Show your natural hair!
Show your natural hair!
Why Afro hair and natural curls are not only accepted but desired
2019 is all about being natural, not only with regards to make-up, but also with hairstyling. Your inner self is being turned inside out. The focus is on visible individuality and living one’s diversity: we show who we are. Not only are freckles, stretch marks and scars allowed, but wanted. They are no longer a flaw, but tell a personal story of the one bearing them. The times when girls with straight hair curled it and the ones with Afro hair straightened it are over (at least for the time being).
Having the courage and self-confidence to be oneself and standing by one’s self and one’s appearance is rewarded: individuality and diversity are celebrated in magazines, online and on the street and are even protected by law in the US. The latter especially concerns people with Afro hair because it is far more than an expression of one’s personality, ethnic background, culture and identity – it is a political issue.
Hair – both a personal and political issue
Until recently, it was in no way the norm that people of colour wore their hair as it was. They were or still are discriminated against in day-to-day life: in the business world, for instance, for their supposedly unprofessional looking, frizzy hair. So there were often rules to tame one’s hair by straightening or cutting it – until now. At the beginning of 2019, new anti-discrimination guidelines were released in the state of New York.
These guidelines assert the right to have »natural hair, treated or untreated hairstyles such as locs, cornrows, twists, braids, Bantu knots, fades, Afros, and/or the right to keep hair in an uncut or untrimmed state« (1), thus forbidding any discrimination based on people with Afro hair. California followed in July by passing the CROWN Act (Create a Respectful and Open Workspace for Natural Hair), which prohibits the discrimination of people with Afro hair and similar hairstyles in the workplace and at school. Large penalties can be levied on people found guilty of violating this act.
Afro hair is also being celebrated outside of the law, for instance online. On Instagram alone, there are millions of posts showing Afro hair with hashtags such as #NaturalHair (22.6 million), #CurlyHair (24.1 million), #NaturalHairJourney (1.7 million) und #CurlyHairDontCare (2.1 million). Celebrities also jump on the bandwagon – or inspire the social media community in return.
Celebrities show and celebrate their natural hair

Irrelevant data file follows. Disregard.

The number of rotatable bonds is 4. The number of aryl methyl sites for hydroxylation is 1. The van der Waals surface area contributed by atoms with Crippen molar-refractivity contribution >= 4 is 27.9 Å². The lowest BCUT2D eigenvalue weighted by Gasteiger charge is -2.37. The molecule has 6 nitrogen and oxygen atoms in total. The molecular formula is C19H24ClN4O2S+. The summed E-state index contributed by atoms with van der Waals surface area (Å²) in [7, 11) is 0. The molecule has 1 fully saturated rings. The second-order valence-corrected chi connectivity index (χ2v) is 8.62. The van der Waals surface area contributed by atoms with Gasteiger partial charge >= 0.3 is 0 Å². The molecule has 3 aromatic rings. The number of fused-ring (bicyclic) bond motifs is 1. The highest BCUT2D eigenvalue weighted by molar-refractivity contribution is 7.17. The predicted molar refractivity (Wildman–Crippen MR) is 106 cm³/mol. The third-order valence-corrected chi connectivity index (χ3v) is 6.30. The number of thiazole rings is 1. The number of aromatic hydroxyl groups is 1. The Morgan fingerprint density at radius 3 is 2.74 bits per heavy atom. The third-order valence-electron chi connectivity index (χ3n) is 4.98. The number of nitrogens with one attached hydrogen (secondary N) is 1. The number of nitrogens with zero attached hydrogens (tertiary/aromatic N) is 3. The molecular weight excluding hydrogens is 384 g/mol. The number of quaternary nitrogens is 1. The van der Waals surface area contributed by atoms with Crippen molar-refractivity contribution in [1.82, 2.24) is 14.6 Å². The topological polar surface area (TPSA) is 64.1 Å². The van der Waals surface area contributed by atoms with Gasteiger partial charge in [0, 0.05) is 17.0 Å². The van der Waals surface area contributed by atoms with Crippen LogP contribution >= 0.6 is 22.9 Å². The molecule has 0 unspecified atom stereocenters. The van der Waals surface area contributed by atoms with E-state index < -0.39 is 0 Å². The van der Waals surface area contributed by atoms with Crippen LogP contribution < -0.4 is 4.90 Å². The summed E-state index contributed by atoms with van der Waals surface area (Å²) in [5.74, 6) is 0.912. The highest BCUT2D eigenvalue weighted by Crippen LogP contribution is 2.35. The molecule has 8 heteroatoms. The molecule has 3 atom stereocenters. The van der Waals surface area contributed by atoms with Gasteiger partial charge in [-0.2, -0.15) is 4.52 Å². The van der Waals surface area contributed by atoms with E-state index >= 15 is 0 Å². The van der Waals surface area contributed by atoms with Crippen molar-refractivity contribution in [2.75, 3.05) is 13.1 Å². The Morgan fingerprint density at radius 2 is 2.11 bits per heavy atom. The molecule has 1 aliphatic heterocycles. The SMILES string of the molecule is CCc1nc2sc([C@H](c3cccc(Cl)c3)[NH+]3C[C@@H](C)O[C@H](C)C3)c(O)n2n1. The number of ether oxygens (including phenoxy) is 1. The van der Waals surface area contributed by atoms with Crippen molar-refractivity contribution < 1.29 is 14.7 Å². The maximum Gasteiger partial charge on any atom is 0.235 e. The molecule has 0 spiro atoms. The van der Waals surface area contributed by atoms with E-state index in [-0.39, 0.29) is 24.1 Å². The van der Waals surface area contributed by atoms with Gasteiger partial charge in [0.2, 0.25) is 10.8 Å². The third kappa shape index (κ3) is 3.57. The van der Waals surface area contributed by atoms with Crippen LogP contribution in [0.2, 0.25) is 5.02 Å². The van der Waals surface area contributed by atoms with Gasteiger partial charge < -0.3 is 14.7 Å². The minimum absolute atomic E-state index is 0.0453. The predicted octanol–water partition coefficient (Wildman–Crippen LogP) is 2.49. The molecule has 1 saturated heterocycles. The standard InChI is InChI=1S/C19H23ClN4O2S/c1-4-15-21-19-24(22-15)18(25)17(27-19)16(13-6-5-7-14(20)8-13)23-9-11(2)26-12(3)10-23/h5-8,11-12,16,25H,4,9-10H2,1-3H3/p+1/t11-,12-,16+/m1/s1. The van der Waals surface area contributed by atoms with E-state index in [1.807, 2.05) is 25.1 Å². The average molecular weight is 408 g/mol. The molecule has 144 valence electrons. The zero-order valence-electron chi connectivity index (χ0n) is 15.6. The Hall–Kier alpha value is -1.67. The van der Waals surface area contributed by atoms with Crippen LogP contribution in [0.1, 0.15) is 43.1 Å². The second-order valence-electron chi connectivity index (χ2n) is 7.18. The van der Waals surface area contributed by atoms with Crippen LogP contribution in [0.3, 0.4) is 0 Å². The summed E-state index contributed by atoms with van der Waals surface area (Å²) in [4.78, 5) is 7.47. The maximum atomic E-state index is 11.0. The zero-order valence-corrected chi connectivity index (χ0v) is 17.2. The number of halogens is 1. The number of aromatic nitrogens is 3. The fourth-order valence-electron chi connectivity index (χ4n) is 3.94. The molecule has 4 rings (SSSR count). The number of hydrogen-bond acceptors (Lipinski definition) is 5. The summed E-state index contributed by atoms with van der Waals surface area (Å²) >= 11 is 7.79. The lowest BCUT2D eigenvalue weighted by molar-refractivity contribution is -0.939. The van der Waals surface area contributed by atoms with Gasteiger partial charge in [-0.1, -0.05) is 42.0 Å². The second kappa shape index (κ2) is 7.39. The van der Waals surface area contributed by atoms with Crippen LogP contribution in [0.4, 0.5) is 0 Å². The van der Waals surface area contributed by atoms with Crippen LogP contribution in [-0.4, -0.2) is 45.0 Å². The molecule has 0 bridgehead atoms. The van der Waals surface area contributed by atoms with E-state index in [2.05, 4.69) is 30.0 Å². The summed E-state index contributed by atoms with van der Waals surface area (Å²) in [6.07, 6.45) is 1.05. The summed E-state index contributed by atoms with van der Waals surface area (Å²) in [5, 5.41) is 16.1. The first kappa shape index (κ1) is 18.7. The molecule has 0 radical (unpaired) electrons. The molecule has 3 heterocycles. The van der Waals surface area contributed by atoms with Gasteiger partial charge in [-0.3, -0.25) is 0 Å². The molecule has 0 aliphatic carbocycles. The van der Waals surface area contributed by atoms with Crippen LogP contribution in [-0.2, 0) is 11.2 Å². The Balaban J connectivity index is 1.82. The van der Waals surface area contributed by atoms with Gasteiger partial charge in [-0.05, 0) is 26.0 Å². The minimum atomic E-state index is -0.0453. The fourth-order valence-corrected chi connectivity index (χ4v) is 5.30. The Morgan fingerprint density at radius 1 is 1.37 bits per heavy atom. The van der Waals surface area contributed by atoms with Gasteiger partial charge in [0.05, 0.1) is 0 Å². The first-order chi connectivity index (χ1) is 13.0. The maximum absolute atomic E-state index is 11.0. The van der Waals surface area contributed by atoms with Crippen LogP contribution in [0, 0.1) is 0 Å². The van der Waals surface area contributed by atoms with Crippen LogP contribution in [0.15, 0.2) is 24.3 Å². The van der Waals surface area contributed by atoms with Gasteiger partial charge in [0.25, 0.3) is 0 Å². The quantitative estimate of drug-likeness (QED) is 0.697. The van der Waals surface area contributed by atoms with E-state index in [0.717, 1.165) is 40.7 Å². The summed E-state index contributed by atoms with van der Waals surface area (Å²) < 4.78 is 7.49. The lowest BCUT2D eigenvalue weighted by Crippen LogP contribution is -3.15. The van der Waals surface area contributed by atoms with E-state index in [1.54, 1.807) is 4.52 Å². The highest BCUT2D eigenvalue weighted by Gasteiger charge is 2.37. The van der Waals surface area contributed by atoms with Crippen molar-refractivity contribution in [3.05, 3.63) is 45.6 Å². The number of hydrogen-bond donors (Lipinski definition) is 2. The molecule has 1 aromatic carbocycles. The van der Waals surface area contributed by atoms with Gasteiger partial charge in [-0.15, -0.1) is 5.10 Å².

Beyoncé for instance went on stage for her legendary »Homecoming« act at Coachella in 2018 showing off a long, curly mane. For the September issue of Vogue the same year, there was no straightening of hair and practically no make-up used. Instead, she sported cornrow braids. » I want to be myself. I don’t want all this hair and all this make-up. I just want to be free,« she said (2).
Model Naomi Campbell does not hide or bow down to fashion dictates any longer either. In 2018, at the age of 48, she started wearing her natural, frizzy hair instead of real-hair wigs or straightening it. What for a long time used to be considered a flaw is now becoming a signature feature.
Living one’s individuality and diversity
Peer Tyra Banks shows her natural hair more and more as well. In her TV show America’s Next Topmodel, she admitted having worn wigs and hairpieces since her career started in the ’90s. This way, she conformed to the standard ideals of beauty, but now she fights against this discrimination and shows off her natural hair.
In her project »Hair Stories«, Spanish photographer and blogger Sol Bela Mele confronts beauty ideas about Afro hairstyles. She was frustrated because hardly any people of colour were represented in the magazines she came into contact with due to her blog. In an interview, she said that as a black woman it felt wrong contributing to preserve a system that black people weren’t a part of. (3) She also criticises that women of colour and their hair played hardly any part in Western ideals of beauty and that it went as far as women bleaching their hair, straightening it or shaving it off in order to live up to these ideals. (3) Sol Bela Mele puts a visual end to this by capturing the natural beauty of people of colour.